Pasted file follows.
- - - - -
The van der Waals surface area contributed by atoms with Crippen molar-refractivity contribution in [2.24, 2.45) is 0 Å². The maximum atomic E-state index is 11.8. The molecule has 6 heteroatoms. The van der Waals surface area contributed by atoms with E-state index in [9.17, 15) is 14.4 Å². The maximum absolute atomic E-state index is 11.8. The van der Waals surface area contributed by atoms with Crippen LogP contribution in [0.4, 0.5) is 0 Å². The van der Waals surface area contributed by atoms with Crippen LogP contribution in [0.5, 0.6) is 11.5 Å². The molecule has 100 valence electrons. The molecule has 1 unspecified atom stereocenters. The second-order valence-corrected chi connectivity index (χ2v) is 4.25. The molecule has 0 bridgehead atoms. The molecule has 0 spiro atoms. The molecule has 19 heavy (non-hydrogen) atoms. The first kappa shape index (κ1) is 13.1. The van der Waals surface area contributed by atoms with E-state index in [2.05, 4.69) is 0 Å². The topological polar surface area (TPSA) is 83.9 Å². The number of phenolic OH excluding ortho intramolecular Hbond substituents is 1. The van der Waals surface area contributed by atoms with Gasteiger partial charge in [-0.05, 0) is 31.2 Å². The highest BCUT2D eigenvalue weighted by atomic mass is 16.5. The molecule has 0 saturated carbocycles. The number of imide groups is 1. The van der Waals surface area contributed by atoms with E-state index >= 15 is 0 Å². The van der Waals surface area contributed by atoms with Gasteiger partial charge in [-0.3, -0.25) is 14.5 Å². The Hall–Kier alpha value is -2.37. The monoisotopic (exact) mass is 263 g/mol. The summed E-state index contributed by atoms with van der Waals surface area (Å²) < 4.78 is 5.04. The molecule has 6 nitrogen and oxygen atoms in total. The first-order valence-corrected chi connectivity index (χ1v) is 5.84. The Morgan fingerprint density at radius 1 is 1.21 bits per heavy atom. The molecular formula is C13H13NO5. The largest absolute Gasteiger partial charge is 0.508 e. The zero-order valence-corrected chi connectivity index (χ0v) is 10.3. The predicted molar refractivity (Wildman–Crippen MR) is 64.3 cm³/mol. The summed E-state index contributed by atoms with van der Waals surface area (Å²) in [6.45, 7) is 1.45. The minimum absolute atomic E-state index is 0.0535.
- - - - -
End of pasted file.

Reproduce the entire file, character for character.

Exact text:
The van der Waals surface area contributed by atoms with Crippen molar-refractivity contribution in [2.24, 2.45) is 0 Å². The maximum atomic E-state index is 11.8. The molecule has 6 heteroatoms. The van der Waals surface area contributed by atoms with E-state index in [9.17, 15) is 14.4 Å². The maximum absolute atomic E-state index is 11.8. The van der Waals surface area contributed by atoms with Crippen LogP contribution in [0.4, 0.5) is 0 Å². The van der Waals surface area contributed by atoms with Crippen LogP contribution in [0.5, 0.6) is 11.5 Å². The molecule has 100 valence electrons. The molecule has 1 unspecified atom stereocenters. The second-order valence-corrected chi connectivity index (χ2v) is 4.25. The molecule has 0 bridgehead atoms. The molecule has 0 spiro atoms. The molecule has 19 heavy (non-hydrogen) atoms. The first kappa shape index (κ1) is 13.1. The van der Waals surface area contributed by atoms with E-state index in [2.05, 4.69) is 0 Å². The topological polar surface area (TPSA) is 83.9 Å². The number of phenolic OH excluding ortho intramolecular Hbond substituents is 1. The van der Waals surface area contributed by atoms with Gasteiger partial charge in [-0.05, 0) is 31.2 Å². The highest BCUT2D eigenvalue weighted by atomic mass is 16.5. The molecule has 0 saturated carbocycles. The number of imide groups is 1. The van der Waals surface area contributed by atoms with E-state index >= 15 is 0 Å². The van der Waals surface area contributed by atoms with Gasteiger partial charge in [-0.3, -0.25) is 14.5 Å². The Hall–Kier alpha value is -2.37. The monoisotopic (exact) mass is 263 g/mol. The summed E-state index contributed by atoms with van der Waals surface area (Å²) < 4.78 is 5.04. The molecule has 6 nitrogen and oxygen atoms in total. The first-order valence-corrected chi connectivity index (χ1v) is 5.84. The Morgan fingerprint density at radius 1 is 1.21 bits per heavy atom. The molecular formula is C13H13NO5. The largest absolute Gasteiger partial charge is 0.508 e. The zero-order valence-corrected chi connectivity index (χ0v) is 10.3. The predicted molar refractivity (Wildman–Crippen MR) is 64.3 cm³/mol. The summed E-state index contributed by atoms with van der Waals surface area (Å²) in [6.45, 7) is 1.45. The minimum absolute atomic E-state index is 0.0535.